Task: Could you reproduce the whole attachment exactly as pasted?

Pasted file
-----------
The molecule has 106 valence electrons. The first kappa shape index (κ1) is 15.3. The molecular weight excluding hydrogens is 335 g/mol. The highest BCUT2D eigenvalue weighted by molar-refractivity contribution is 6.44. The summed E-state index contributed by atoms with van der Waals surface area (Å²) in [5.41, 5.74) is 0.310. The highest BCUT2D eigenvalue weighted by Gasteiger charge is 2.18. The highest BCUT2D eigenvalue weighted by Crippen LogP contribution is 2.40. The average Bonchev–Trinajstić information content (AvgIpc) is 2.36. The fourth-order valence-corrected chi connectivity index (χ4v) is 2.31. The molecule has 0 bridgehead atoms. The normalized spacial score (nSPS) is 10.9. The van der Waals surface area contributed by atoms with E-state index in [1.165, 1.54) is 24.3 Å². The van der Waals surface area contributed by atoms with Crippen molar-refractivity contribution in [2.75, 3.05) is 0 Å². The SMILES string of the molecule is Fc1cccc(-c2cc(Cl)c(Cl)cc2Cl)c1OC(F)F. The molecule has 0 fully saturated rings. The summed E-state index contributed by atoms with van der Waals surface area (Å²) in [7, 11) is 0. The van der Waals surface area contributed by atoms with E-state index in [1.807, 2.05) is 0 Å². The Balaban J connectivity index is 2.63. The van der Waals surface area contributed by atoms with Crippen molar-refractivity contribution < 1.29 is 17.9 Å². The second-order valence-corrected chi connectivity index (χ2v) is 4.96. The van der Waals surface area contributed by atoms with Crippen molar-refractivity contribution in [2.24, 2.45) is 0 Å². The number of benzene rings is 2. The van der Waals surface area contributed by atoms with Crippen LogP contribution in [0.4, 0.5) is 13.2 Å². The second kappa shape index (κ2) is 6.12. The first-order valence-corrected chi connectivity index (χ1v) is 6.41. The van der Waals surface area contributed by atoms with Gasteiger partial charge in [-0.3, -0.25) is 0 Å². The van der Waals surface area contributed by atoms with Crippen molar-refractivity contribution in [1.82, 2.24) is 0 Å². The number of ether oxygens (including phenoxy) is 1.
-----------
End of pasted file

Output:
The molecule has 106 valence electrons. The first kappa shape index (κ1) is 15.3. The molecular weight excluding hydrogens is 335 g/mol. The highest BCUT2D eigenvalue weighted by molar-refractivity contribution is 6.44. The summed E-state index contributed by atoms with van der Waals surface area (Å²) in [5.41, 5.74) is 0.310. The highest BCUT2D eigenvalue weighted by Gasteiger charge is 2.18. The highest BCUT2D eigenvalue weighted by Crippen LogP contribution is 2.40. The average Bonchev–Trinajstić information content (AvgIpc) is 2.36. The fourth-order valence-corrected chi connectivity index (χ4v) is 2.31. The molecule has 0 bridgehead atoms. The normalized spacial score (nSPS) is 10.9. The van der Waals surface area contributed by atoms with E-state index in [1.165, 1.54) is 24.3 Å². The van der Waals surface area contributed by atoms with Crippen molar-refractivity contribution in [2.75, 3.05) is 0 Å². The SMILES string of the molecule is Fc1cccc(-c2cc(Cl)c(Cl)cc2Cl)c1OC(F)F. The molecule has 0 fully saturated rings. The summed E-state index contributed by atoms with van der Waals surface area (Å²) in [7, 11) is 0. The van der Waals surface area contributed by atoms with E-state index in [1.807, 2.05) is 0 Å². The Balaban J connectivity index is 2.63. The van der Waals surface area contributed by atoms with Crippen molar-refractivity contribution < 1.29 is 17.9 Å². The second-order valence-corrected chi connectivity index (χ2v) is 4.96. The van der Waals surface area contributed by atoms with Crippen molar-refractivity contribution in [2.24, 2.45) is 0 Å². The number of benzene rings is 2. The van der Waals surface area contributed by atoms with Crippen LogP contribution in [0.4, 0.5) is 13.2 Å². The second kappa shape index (κ2) is 6.12. The first-order valence-corrected chi connectivity index (χ1v) is 6.41. The van der Waals surface area contributed by atoms with Gasteiger partial charge in [-0.3, -0.25) is 0 Å². The van der Waals surface area contributed by atoms with Crippen molar-refractivity contribution in [1.82, 2.24) is 0 Å². The number of ether oxygens (including phenoxy) is 1.